I do enjoy playing around with analog linear FM, but 6 analog ops is a total mess for anything other than chaotic feedback networks unless you start thinking about implementing proper CV control and a patching matrix, at which point it gets too expensive to be worthwhile. You might gain some tactile controls over a DX7 but it’s going to take you a lot longer to tune ops, dial in proper ratios, scale values, switch algorithms or do anything else that you’d take for granted with a standard DX style FM synth.

You’re probably better off starting with a dedicated Buchla-style complex oscillator like a DPO or one of the new Tiptop Buchla oscillators and seeing how much you can get out of it before scaling up or even looking at a couple of semi-modulars that have linear FM built in. The Minibrute 2s is super cheap and can do quite nice 2-op linear FM via the patch panel, and you can use waveshaping to get more complex timbres that you’d expect from a higher operator count in the digital domain.


Yeh should mention that a mate has offered me a powered rack (free) with two multiples in it, and my budget commitment would probably stop around US$1,500

Eurghhh… looks like all flavours of headache.

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What size is the rack you’ll be using?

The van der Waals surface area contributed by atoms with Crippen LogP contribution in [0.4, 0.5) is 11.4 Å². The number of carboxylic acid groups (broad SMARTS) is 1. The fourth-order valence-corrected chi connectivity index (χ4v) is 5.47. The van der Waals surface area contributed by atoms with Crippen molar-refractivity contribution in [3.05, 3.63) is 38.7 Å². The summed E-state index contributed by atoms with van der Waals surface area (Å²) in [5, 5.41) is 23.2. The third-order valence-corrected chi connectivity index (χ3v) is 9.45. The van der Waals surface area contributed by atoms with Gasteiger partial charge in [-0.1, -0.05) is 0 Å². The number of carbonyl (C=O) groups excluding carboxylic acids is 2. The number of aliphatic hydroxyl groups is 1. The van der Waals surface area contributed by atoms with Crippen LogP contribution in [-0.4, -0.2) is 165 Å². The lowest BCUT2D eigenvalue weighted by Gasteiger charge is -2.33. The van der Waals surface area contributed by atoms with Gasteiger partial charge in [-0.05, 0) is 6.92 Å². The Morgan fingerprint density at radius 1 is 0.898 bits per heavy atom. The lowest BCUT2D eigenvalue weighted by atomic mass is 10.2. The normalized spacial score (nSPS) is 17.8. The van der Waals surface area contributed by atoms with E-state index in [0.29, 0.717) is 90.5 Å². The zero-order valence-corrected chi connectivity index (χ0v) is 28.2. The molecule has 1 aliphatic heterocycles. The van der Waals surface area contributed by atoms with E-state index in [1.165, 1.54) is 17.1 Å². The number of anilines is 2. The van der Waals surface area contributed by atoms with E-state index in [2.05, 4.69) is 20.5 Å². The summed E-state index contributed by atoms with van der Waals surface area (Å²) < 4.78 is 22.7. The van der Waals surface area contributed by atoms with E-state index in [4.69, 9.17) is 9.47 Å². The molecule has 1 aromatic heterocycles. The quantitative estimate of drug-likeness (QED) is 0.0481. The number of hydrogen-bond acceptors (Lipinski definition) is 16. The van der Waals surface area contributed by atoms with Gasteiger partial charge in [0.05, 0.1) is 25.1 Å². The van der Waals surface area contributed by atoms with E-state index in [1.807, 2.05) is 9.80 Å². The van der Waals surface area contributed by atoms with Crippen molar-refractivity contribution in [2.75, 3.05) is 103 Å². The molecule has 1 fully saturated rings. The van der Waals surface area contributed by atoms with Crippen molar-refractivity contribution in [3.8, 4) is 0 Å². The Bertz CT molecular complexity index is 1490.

I’d echo the complex oscillator recommendation if you want a more structured approach to FM. I absolutely love playing with the Make Noise DPO. A complex oscillator would also take care of some of the extra utilities you’d need if you were patching two separate oscillators into each other (VCAs, etc.).

You might also consider getting something like the 0-Coast or another semi-modular to take care of the bunch of things at once, and then use your rack space to add complementary pieces as you get more experience and figure out what you like.

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Don’t attempt anything more than 2-op analog FM.

For that budget, get two of the new Bastl Pizza digital FM oscillators (each one has a main, ratio, and octave oscillator) and some support modules (envelopes, LFOs, VCAs, mixers).


I really like the Korg opsix, but It’s not holding my attention.
Modularly, 4 ops would be enough, 6 to replicate existing tones I’m after. Why modular? Comfort I suppose, working with knobs, the usual.
Essentially, it’s in my nature to experiment with novel solutions, and if this produces interesting versions of the tones I’m after, then the effort is totally worth it.

I would echo the 2op plus wave shaping/ wave folding direction. You’ll get a lot of mileage out of that with a small collection of utilities.

What are the tones you’re after?

Initially, DX7 Bass.
Then, searing moans of large metal structures falling into black holes. The usual really.

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Again, I think analog FM is cool and worthwhile, but you are not going to replicate existing DX style FM tones in the analog domain, even if you’re using linear FM. It responds in a very different manner. It’s a lot easier to get the Opsix to sound (huge scare quotes here) “modular” than it is to get a modular to sound like a 6-op FM synth. Maybe some anorak in here will come out of the woodwork to tell me they’ve built one and it works, who knows.

If you’re after novel tones, start out with a complex osc, but don’t expect to build a stable 6-operator analog FM voice that approximates what you’re used to in the digital domain.